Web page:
* Graphic: sterling and gilt yields bit.ly/2dgAXn1
* Graphic: World FX rates in 2017 tmsnrt.rs/2egbfVh
* Graphic: Trade-weighted sterling since Brexit vote tmsnrt.rs/2hwV9Hv (Recasts after weaker than expected services numbers)
By Patrick Graham
LONDON, Feb 3 (Reuters) - Sterling fell another 0.4 percent on Friday after a fall in a closely-watched services sector indicator reawakened concerns over the impact of last year’s Brexit vote on a previously resilient economy.
The drop in the monthly index of service sector purchasing managers was its first since October and followed small drops in the construction and manufacturing equivalents earlier this week.
Along with a handful of other second tier numbers on housing and sentiment, those are the first signs that consumers and companies are starting to suffer from the decision last year to leave the European Union.
“It is only one weak data point but it is a top tier one. Sterling came off pretty hard yesterday and this is going to give the market confidence (to sell it further),” said Richard Cochinos, European head of G10 currency strategy at Citi in London.
“Real wages are going down and you can see sentiment is softening, that is going to weaken the UK data over the next few months. Short-term we’re bearish and we are going to stay that way.”
Sterling has gained almost 3 percent since Prime Minister Theresa May laid out the government’s vision for divorce from the EU in a speech just over two weeks ago, but its 1.3 percent fall against a basket of currencies on Thursday was the worst since October.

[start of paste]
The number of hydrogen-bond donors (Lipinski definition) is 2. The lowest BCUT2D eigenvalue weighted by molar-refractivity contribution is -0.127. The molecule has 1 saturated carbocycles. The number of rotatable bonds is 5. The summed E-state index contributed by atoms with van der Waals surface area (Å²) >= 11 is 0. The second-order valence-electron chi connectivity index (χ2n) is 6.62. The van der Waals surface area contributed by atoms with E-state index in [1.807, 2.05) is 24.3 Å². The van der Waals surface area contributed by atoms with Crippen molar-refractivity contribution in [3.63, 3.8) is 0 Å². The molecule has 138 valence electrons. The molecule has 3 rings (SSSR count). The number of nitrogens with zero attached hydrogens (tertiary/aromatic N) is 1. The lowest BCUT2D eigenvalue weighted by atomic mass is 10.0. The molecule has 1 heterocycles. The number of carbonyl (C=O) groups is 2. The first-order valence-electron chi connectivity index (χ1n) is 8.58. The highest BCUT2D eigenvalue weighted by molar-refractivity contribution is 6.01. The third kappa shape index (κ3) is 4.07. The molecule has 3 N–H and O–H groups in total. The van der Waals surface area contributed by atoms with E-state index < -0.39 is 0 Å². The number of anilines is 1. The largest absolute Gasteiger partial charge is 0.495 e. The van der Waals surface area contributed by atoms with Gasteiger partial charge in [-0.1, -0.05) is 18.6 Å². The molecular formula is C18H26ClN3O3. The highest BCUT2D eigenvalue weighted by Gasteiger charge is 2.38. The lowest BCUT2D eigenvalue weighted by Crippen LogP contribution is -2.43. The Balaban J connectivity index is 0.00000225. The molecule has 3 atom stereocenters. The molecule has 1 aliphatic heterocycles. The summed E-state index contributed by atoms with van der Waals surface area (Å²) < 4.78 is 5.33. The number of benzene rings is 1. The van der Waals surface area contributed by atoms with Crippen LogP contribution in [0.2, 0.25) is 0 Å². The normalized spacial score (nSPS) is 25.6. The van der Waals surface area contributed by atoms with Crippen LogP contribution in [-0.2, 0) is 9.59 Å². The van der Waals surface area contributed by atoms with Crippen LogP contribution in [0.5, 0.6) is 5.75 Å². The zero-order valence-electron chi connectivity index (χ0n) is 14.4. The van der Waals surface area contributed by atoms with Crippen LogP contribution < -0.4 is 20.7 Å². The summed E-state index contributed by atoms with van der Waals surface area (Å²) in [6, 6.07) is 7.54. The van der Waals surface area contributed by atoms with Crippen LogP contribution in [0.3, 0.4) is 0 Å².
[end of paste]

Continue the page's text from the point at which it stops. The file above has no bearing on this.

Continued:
The fall came on the back of a Bank of England quarterly inflation report that upped growth forecasts but declined to do the same on inflation and pointed to interest rates staying on hold long into next year.
“UK data has been robust and price pressures are building, but it was surely too early for markets to expect a significantly more hawkish narrative (from the bank),” analysts from Bank of America Merrill Lynch said in a note before the data.
“A benign interpretation of the Brexit process and strong UK data had perhaps lulled the sterling market into a false sense of near-term security,” they said.
Another cautionary note on the economy came from data showing the number of new homes built in London fell 6 percent last year while an indicator of future supply dropped by a third.
The gains for sterling seem largely to reflect investors cashing in the big negative bets taken on the pound after Britain voted to leave the European Union last June.
That has provoked a number of major banks to call for the pound to recover to around $1.30 in the months ahead, even if most admit such forecasts are heavily exposed to the political noise surrounding talks due to be launched by late March. (Editing by Tom Heneghan)